Question referred to the Supreme Court by Stockholm District Court in a case between Bildupphovsrätt i Sverige ek.för. (BUS) vs Wikimedia Sverige (Case nr Ö 849-15)
On 4th April 2016 the Supreme Court handed down its decision in a case between Bildupphovsrätt i Sverige (BUS) and Wikimedia Sverige. The question referred to the Supreme Court concerned the interpretation of the freedom of panorama in relation to the rights conferred by copyright, more precisely what is to be understood by the word “depict”.
The freedom of panorama is a common concept in copyright laws of various jurisdictions. Under Swedish copyright law (section 24 of the Copyright Act) it allows the depiction of works of fine art, which are permanently situated outdoors at a public place or exhibited. This exception applies even when the works are used commercially, for example on postcards. Thus, it is an exception to the normal rule that the copyright owner has the exclusive right to authorise the creation and distribution of derivative works.
In the case at hand, Wikimedia operated a website and a database which included pictures of works of fine art located in public places outdoors. The database was available to the public free of charge, and was created by its users uploading their photographs. According to Wikimedia the purpose was to provide a public database of public works of fine art to be used by the general public, tourism industry and education system.
BUS represents authors in Sweden and manages the collection and distribution of fees from collective agreement licences. BUS filed a lawsuit against Wikimedia alleging that the photographs of three sculptures made available to the public on the website constituted copyright infringement. Wikimedia claimed that the freedom of panorama applied since the provision allows both making reproductions of the works and communicating them to the public. BUS claimed however that this applies only to printed materials, not online.
Stockholm District Court decided to refer two questions to the Supreme Court, namely whether the word “depict” pursuant to section 24 first paragraph item 1 was to be understood as allowing works of fine art permanently placed outside at a public place to be communicated to the public via the Internet, without permission or remuneration to the copyright owner, and whether it made any difference if such communication had a commercial purpose or not.
Following a review of the rights conferred by copyright and relevant exceptions, the Supreme Court clarified that the provision in the Swedish Copyright Act should be interpreted in light of the Infosoc Directive. While the Infosoc Directive offers broad protection for copyright, particularly in the digital environment, it also seeks to balance the rights of authors with the public interest in accessing and using works of art. As for the freedom of panorama principle, it is clear that it is based on the public interest in freely reproducing landscape irrespective of the rights to works of arts included therein. In the preparatory works the provision was created as an exception to the author’s right to reproduce the work of art. Further, the concept of depiction was intended to permit reproduction of the work of art by painting, sketch, photography or other technology by which the work or art is reproduced two-dimensionally.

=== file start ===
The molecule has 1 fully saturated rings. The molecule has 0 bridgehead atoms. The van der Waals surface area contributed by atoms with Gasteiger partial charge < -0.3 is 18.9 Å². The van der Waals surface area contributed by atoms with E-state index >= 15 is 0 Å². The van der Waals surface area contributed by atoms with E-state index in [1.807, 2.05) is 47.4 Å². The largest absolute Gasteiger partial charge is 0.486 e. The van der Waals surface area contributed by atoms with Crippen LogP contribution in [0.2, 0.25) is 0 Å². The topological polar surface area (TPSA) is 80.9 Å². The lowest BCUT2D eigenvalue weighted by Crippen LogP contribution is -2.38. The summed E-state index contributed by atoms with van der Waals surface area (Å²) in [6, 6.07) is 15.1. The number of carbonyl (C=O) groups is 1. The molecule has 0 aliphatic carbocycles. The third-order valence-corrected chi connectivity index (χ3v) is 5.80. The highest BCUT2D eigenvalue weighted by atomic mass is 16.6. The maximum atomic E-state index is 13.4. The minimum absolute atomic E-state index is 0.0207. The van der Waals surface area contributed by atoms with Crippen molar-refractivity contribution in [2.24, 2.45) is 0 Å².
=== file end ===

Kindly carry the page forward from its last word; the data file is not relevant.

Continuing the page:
Bearing the above in mind, the Supreme Court interpreted the provision in accordance with the three-step test set out in the Infosoc directive, namely that (1) restrictions of copyright may only be applied in certain specific cases (2) which do not violate the normal use of the work and (3) do not unreasonably infringe upon the legitimate interests of the author.
As for the principles laid down in the three-step test, the Supreme Court first clarified that as a starting point the relevant provision should be subject to a restrictive interpretation, it being an exception. Secondly, on the question of what constitutes normal use of a work of art placed in a public place and what exclusive right the author should have to exploit his work economically, the court concluded that use in an open database is typically not of insignificant commercial value, neither for the person operating the database nor the person that accesses the database. Therefore, such value should be reserved for the author, regardless of whether the operator of the database has a commercial purpose. As for the last criteria, whether the communication to the public that took place from Wikimedia’s database unreasonably infringed the authors’ legitimate interest, the Supreme Court argued that although the purpose of the database is in the public interest, bearing in mind that exceptions should be interpreted restrictively, a database of the present kind allows the extensive use of copyright protected works without any compensation to the authors. Therefore, the restriction of the authors’ rights is considerably greater than the purpose of the provision. Thus, the right to exploit works of art through new technology by a public database on the Internet remains with the authors pursuant to the present wording of the Copyright Act.
The debate in Sweden has been intense. Although the general opinion seems to be that the outcome was correct, in the sense that the interpretation of the Copyright Act in its present wording does not allow for any other outcome, some might argue that a change of law is required. Bearing in mind that the Supreme Court actually performed a balancing of interests, one practical solution could be to establish a system based on collective license agreements in order to safeguard the rights of authors in similar situations. Watch this space for future developments.